> > machine. You will not have to buy a new license to use XP when you
    > > upgrade your machine.

    >
    > Like this is much better...


    I agree, its not any better AFAIK because I've had to do it a few
    times for people that didn't have a good internet connections and
    actually had to phone in the activation. Ever want to go insane...try
    that sometime.

    But whether its better or not I wasn't advocating Windows there, just
    pointing out his error in the "Buy another License" statement.

    Keith.

  4. Re: Interesting article about Linux at InternetWeek

    wrote in message news:...
    > In comp.os.linux Keith Benedict wrote:
    > > wrote in message news:...
    > >

    >
    > >> Microsoft force every user to register online and insist that the user may
    > >> not perform substantial hardware upgrades. In effect, this guarantees that
    > >> all licenses have a limited lifetime. At some stage the user must upgrade and
    > >> buy a new license, for a newer version.

    >
    > > Not true here, although you will be prompted to reactivate and if you
    > > have a retail home version it may even require you to contact
    > > Microsoft to tell them who you are and that you just upgraded your
    > > machine. You will not have to buy a new license to use XP when you
    > > upgrade your machine.

    >
    > I'm sure that the whole world feels a lot safer now that they have your
    > personal guarantee on that issue but meanwhile back in reality the problem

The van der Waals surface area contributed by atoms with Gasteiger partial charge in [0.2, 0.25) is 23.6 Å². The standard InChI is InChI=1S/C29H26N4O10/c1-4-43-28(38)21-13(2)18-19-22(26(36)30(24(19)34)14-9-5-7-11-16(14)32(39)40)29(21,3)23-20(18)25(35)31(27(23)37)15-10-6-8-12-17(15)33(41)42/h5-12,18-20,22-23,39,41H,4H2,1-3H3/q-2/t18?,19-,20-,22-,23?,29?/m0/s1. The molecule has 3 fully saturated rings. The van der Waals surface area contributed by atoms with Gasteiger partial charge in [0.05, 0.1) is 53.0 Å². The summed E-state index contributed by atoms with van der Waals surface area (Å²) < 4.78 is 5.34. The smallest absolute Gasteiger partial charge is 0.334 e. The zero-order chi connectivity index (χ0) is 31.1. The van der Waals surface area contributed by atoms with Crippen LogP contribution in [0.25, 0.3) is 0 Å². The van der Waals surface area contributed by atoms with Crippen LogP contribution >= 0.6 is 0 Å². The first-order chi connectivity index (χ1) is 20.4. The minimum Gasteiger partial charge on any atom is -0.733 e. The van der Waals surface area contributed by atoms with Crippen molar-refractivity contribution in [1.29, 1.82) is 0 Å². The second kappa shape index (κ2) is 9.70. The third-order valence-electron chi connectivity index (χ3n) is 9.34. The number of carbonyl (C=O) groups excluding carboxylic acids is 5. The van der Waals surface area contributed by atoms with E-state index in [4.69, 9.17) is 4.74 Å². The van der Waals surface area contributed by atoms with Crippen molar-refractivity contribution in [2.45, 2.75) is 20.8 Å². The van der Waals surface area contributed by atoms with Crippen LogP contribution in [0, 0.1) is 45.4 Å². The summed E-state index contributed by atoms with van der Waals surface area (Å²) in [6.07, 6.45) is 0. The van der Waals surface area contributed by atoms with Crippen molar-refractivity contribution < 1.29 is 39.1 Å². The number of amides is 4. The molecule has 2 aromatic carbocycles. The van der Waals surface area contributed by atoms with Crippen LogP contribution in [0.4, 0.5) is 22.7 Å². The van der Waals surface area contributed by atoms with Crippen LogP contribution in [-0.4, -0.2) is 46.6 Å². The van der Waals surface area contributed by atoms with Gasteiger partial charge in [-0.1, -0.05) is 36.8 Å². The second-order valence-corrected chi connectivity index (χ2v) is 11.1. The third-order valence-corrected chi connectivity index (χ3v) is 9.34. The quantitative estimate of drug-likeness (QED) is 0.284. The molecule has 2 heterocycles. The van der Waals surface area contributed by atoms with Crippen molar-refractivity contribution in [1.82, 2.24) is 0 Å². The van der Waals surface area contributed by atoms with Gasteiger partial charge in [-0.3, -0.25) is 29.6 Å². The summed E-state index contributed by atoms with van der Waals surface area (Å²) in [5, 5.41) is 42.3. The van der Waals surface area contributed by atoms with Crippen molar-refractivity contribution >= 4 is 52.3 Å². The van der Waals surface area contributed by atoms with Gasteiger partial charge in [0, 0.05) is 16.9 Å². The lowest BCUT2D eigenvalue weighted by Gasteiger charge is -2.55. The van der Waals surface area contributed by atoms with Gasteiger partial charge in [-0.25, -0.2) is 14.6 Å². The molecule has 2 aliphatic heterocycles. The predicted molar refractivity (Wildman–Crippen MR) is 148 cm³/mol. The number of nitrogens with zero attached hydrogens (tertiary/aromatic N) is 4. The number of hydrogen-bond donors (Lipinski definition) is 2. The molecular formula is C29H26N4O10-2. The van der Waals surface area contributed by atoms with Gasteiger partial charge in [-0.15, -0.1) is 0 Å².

> remains that Microsoft offers no such guarantee. Both the license itself
    > and the protection mechanism only provide for the support of one particular
    > PC configuration so the only thing you can be sure of is that they will
    > allow you to use it the first time.
    >
    > This URL covers most of their policy:
    >
    > http://www.microsoft.com/piracy/basi...ion/mpafaq.asp



    Yes and read it I have, I didn't state my personal guarentee on the
    issue...where in that did I use the term gaurentee? You must be
    misreading my post.

    As for the facts, read the link you provided. I am not advocating
    windows, simply stating that as per their own policies as you
    convienently pointed out to us, Microsoft will allow you to reinstall
    and transfer the software as per the legal agreement of said software.

    Now in the case of XP, it is fully transferable if you remove the
    product from the previous machine...or in the case of a significant
    upgrade where the machine believes it is a new machine you'd simply go
    on to reactivating.

    I don't care for activation, I personally dislike it very much, but
    the fact of the matter is someone stated *YOU MUST* buy a new license
    if you upgrade your machine. I simply corrected this as
    misinformation doesn't do anything for Linux or Windows beyond
    spreading FUD.


    > The point is that when you must go back and ask permission to use the
    > software again, re-activation is at Microsoft's discretion and they
    > don't give any written promise that what you call an upgrade, they
    > might call a "different PC". Here is a quote from their page:
    >


    Which is why I dislike it, but I didnt say I liked it...I simply said
    he was worng for spreading the idea you have to buy something again
    for a simple upgrade.



    Simply stated we all dislike it which is why I am not in a Microsoft
    Advocacy group cheering up and down....But at least we can dislike it
    for the real reasons.

    Keith.